Blog: The Educated Reporter

Duncan Praises Sandy Hook Teachers and Staff

U.S. Secretary of Education Arne Duncan met privately Wednesday with the staff of Sandy Hook Elementary School in Newtown, Conn., following last week’s shootings which left 26 people dead, including 20 first graders. Duncan also attended a wake for Sandy Hook Principal Dawn Hochsprung, who died in the attack.

In a video message, Duncan praised the “quiet heroism” of Sandy Hook’s teachers, administrators and staff, who rushed to hide children in closets, cupboards, and bathrooms as the gunman made his way through the school. Several teachers died shielding their students.

Much is already asked of educators “but no one could possibly ask for this kind of sacrifice,” Duncan said.

On a related note, on Tuesday Michigan Gov. Rick Snyder vetoed a bill that would have allowed individuals to carry concealed weapons in locations where it is currently prohibited, including day care centers, hospitals and schools. The legislation had significant opposition, including from the American Federation of Teachers.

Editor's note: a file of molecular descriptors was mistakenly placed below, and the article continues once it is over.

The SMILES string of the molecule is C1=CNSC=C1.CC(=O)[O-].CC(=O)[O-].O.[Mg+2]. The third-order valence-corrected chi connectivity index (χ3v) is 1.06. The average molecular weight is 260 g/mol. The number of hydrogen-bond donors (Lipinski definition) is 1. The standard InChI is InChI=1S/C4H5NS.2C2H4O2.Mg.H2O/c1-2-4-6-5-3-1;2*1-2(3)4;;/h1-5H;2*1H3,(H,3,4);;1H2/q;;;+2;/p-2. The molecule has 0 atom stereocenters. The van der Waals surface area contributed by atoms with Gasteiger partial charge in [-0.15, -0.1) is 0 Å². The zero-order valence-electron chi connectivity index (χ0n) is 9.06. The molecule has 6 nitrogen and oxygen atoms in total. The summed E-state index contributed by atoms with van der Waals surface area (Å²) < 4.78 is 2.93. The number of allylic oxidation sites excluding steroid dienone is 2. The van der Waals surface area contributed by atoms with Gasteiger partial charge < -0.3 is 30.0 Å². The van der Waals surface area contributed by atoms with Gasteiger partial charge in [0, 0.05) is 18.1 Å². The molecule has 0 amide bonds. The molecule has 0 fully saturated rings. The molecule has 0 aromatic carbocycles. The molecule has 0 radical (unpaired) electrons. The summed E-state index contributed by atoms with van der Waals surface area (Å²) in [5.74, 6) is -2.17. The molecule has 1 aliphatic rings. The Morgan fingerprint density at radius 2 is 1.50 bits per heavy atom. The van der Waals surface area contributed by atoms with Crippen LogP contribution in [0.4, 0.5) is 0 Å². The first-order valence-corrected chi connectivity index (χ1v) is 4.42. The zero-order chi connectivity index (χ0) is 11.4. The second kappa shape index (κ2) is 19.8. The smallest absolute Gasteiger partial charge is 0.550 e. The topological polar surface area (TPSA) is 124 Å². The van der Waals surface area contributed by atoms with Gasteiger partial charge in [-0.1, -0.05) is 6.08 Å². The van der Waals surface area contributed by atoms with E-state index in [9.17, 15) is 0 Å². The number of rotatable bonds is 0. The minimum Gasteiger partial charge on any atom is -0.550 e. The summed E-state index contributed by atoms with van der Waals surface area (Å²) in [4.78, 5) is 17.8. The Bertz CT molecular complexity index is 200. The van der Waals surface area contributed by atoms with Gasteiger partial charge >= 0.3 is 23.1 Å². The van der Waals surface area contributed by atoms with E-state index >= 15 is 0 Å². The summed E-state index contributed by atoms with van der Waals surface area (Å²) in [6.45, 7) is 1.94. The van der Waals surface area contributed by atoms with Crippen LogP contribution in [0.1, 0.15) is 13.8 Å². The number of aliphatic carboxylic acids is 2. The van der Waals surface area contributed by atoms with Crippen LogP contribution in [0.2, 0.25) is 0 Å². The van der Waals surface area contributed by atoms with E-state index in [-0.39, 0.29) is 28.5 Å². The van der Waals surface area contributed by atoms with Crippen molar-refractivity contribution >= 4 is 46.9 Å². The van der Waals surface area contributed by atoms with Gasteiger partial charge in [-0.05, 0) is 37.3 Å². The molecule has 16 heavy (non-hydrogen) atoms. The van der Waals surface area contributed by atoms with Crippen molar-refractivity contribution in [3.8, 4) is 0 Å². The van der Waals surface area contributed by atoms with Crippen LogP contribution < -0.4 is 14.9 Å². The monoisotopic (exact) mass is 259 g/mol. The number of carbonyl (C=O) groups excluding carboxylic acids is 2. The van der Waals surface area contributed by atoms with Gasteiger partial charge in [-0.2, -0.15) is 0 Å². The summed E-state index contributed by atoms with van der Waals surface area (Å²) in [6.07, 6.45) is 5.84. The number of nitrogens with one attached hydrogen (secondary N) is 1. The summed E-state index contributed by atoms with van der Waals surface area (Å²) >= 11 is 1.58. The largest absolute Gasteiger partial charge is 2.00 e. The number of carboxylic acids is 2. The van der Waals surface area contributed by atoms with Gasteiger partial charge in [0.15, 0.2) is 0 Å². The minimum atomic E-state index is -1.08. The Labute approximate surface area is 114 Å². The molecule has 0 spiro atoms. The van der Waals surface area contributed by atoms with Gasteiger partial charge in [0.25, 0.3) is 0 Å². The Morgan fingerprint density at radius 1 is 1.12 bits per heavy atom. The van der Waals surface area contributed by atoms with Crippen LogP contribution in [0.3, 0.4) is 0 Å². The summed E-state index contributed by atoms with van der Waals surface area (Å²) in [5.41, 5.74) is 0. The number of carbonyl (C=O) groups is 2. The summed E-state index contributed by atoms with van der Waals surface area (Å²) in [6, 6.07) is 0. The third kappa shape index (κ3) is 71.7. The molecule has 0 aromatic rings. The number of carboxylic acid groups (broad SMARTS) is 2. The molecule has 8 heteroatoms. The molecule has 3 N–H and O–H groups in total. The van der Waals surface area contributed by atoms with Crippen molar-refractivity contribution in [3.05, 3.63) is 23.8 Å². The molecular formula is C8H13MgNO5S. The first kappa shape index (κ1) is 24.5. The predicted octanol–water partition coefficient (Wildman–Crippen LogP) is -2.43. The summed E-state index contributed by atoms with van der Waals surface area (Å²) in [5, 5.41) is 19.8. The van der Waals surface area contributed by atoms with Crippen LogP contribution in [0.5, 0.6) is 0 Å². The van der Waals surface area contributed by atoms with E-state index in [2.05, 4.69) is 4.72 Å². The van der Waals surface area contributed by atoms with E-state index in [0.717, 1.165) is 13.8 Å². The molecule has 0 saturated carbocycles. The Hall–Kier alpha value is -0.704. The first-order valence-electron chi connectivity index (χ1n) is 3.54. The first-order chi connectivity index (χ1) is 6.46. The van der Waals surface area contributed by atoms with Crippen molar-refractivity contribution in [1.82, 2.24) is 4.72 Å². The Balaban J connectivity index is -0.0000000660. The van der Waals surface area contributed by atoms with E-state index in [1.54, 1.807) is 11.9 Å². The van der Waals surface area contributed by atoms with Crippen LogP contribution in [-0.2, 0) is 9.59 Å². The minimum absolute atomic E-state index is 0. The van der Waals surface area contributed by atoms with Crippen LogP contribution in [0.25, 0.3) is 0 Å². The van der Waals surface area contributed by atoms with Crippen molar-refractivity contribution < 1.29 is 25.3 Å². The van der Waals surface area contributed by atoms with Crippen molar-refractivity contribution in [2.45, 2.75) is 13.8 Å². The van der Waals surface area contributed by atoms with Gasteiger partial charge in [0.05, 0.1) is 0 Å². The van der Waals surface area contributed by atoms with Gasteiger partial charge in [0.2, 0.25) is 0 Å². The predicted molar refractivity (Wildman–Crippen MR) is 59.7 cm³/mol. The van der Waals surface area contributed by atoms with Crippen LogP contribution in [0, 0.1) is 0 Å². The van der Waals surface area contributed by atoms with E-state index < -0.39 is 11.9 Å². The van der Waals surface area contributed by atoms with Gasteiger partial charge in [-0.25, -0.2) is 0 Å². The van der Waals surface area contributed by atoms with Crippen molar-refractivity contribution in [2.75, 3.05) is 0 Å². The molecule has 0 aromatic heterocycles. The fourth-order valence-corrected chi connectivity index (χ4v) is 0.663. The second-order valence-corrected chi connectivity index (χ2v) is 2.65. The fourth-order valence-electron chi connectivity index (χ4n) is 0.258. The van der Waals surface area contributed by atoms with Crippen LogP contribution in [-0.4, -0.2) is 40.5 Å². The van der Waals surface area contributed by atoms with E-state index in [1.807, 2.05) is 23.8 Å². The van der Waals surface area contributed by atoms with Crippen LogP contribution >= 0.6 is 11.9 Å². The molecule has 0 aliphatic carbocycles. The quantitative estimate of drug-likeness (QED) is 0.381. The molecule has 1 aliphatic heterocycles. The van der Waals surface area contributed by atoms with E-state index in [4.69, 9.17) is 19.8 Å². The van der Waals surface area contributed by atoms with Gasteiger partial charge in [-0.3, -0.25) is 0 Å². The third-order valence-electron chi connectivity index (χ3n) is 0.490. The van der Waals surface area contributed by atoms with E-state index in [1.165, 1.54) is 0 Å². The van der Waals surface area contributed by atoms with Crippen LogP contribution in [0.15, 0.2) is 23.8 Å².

“Gov. Snyder is making the right call by rejecting this dangerous legislation,” Zack Pohl, executive director of Progress Michigan, told the Detroit Free Press. “This is a victory for school safety and common sense. We need more math and science teachers in our classrooms, not more guns.”

Similar legislation to allow school personnel to carry concealed weapons is being discussed in other states in the aftermath of Sandy Hook. But the National Association of Elementary School Principals and the National Association of Secondary School Principals joined forces Wednesday to issue a strong statement opposing such proposals:

“It is not reasonable to expect that a school official could intervene in a deadly force incident, even with a modicum of training, quickly and safely enough to save lives. Yet even the slightest hope of saving lives bumps up against another well-researched reality: gun-related violent behavior is closely connected to local access to guns. If we increase the number of guns in schools—no matter how carefully we safeguard them—we can expect an increase in gun violence.”

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